The National Deaf Children’s Society does extremely valuable work and it provides teachers with stacks of information, resources and videos to help. They’ve got support for early years, primary, secondary and post-14. They’ve also got resources for managers, a range of resources to keep deaf children safe from harm or abuse and links to research projects. It’s vision is “a world without barriers for every deaf child” and that would indeed be wonderful.
There are so many things to think about when teaching deaf children in a mainstream setting. However, any effective teaching strategy is effective not only for deaf students but also their hearing peers.
Deaf children require specialist support and qualified Teachers of the Deaf. Your average class teacher is not in a position to help as deaf children are a diverse bunch. Investing in specialist Teachers of the Deaf is a must so that parents can get expert advice on childhood deafness. We need qualified staff so that the communication needs of all deaf children and their families are supported and met.
Clearly deaf children are being let down. The National Deaf Children’s Society accused the Government of “woeful complacency” for failing to tackle the funding crisis engulfing deaf children’s education.
A report by the Consortium for Research into Deaf Education says the number of teachers of the deaf has been cut by 14% in the past seven years. At the same time as a 31% increase in the number of children requiring support.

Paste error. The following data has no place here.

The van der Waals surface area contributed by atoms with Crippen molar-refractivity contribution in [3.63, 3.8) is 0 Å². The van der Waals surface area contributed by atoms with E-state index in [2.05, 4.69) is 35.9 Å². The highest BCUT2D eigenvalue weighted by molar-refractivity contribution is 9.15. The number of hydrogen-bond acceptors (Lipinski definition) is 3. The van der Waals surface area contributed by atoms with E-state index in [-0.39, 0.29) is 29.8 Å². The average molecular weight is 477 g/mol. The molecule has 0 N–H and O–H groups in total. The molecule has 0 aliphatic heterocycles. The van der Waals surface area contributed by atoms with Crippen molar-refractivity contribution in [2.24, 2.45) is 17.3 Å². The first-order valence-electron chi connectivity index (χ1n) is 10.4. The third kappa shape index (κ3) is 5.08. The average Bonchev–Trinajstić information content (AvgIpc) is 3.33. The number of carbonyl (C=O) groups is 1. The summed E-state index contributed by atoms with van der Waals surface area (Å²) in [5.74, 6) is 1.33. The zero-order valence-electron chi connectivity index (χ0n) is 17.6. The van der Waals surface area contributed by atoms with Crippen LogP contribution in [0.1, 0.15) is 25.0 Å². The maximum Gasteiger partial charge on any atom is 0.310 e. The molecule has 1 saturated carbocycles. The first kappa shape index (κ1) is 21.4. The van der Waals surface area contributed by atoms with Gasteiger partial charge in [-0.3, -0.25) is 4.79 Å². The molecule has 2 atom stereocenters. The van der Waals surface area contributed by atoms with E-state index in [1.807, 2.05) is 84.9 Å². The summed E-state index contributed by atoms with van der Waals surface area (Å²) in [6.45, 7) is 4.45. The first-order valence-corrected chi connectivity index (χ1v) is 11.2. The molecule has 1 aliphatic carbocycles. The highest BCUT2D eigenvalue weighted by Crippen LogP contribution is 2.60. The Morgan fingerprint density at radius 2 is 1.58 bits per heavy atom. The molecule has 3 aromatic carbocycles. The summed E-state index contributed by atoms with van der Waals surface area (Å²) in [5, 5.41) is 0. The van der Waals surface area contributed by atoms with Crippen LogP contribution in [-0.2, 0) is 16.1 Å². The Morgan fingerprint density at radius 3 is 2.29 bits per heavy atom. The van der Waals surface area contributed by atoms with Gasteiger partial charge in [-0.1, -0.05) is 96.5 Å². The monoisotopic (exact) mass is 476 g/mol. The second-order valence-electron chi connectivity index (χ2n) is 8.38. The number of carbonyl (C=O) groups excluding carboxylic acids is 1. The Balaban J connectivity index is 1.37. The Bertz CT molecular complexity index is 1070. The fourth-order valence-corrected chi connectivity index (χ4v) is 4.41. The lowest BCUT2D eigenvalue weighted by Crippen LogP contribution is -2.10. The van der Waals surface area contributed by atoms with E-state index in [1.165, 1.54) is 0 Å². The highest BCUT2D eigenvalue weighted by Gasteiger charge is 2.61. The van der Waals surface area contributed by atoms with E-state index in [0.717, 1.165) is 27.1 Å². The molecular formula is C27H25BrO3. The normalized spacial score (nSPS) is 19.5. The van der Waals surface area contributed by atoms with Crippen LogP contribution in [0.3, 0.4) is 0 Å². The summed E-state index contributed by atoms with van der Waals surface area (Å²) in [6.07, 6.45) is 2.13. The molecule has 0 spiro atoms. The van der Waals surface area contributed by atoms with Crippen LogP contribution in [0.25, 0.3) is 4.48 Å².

Speaking to The Guardian, Susan Daniels, the chief executive of the National Deaf Children’s Society, warned that underachievement among deaf children was likely to grow and “The evidence couldn’t be clearer. From every angle and at every turn, a whole generation of deaf children will have their futures decimated if the government doesn’t act before it’s too late.
Over twice as many deaf children (57%) fail to meet expected levels in reading, writing and maths by the end of primary school than their non-SEN peers. In addition, figures show that 30.6% of deaf children achieve a grade 5 or above (strong C) in English and maths as compared with almost half (48.3%) of non-SEN children.
The National Deaf Children’s Society (NDCS) is calling on the government to provide additional funds for the education of deaf children. It also wants the government to launch a recruitment drive and a centralised bursary to fund trainee specialist teachers of the deaf.
The NDCS and the British Association of Teachers of the Deaf (BATOD) surveyed 625 Teachers of the Deaf and found that 58% said there was less support available for deaf children now, in comparison to in 2014. The NDCS and BATOD report also found,
The vast majority (85%) of Teachers of the Deaf say their workload has increased since 2014. 87% are working additional hours to keep up with their workload and 96% say they feel stressed in their job role. More than 60% of Teachers of the Deaf are working the equivalent of a whole extra day per week, unpaid, just to catch up.
A good sign
With the right support deaf children could achieve so much more. There are clearly not enough opportunities for deaf people and that simply isn’t good enough. There may be some good news though.
Thanks to the campaigning efforts of deaf schoolboy Daniel Jillings and his family, a GCSE in BSL could be introduced in the UK before the next general election. We still need to do more to raise the profile of deaf awareness.